What Causes EPM in Horses?

EPM in horses is caused by parasites. These parasites include:

  • Sarcocystis neurona: A protozoan (microscopic one-celled animal) which is the most common parasite that causes EPM in horses. It does this by attacking the animal’s central nervous system.
  • Neospora hughesi: Another protozoan that wreaks the same havoc as S. neurona.
  • Neospora canicum: Horses rarely get EPM from these protozoans. But it can does happen.

How do these microscopic parasites end up in a horse’s body?

  • They first live in animals like opossums, sea otters, skunks, raccoons, armadillos, cats and very rarely dogs.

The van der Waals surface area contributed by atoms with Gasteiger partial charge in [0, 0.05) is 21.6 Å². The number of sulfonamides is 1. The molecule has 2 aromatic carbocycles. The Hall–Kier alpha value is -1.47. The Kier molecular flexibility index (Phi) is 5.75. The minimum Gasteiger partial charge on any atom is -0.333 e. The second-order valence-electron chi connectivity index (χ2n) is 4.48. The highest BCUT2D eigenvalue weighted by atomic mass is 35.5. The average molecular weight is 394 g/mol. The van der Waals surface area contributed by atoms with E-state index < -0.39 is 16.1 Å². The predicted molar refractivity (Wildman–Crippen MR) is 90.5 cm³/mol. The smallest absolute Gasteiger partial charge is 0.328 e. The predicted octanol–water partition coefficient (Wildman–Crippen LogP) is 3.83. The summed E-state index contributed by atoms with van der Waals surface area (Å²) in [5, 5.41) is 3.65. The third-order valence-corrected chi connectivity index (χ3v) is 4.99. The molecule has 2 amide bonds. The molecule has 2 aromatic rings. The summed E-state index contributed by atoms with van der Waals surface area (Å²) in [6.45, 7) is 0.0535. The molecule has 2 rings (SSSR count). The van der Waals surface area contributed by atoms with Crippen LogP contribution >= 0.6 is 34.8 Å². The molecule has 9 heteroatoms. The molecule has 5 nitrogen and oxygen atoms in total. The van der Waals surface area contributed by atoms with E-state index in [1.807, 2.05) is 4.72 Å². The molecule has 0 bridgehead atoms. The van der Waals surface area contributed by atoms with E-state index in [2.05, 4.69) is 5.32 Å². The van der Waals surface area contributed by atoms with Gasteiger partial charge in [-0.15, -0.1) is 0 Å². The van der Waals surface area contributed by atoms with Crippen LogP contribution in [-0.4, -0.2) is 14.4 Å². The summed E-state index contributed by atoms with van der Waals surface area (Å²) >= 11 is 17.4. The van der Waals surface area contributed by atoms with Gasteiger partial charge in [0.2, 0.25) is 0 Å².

• The parasites enter these animals’ digestive systems and leave their bodies inside the animal’s bowel movements.
  • These contaminate the water, pasture or feed horses eat.
  • When a horse eats or drinks the contaminated food, the parasites travel from the horse’s digestive system into the central nervous system., including parts of the brain.
  • These invaders cause EPM.

Treatment Options Available for EPM in Horses

The first part of treatment is to get a positive diagnosis of EPM. This may take many tests to rule out other diseases like a brain tumor or equine wobbler syndrome. Unfortunately, there is no one simple test for EPM.

If a diagnosis is EPM, drugs are then administered. These include but are not limited to:

  • Paunzauril (brand name Marquis) is a paste that needs to be given for 28 days. The dosage is 5 mg per kilogram of the horse’s weight.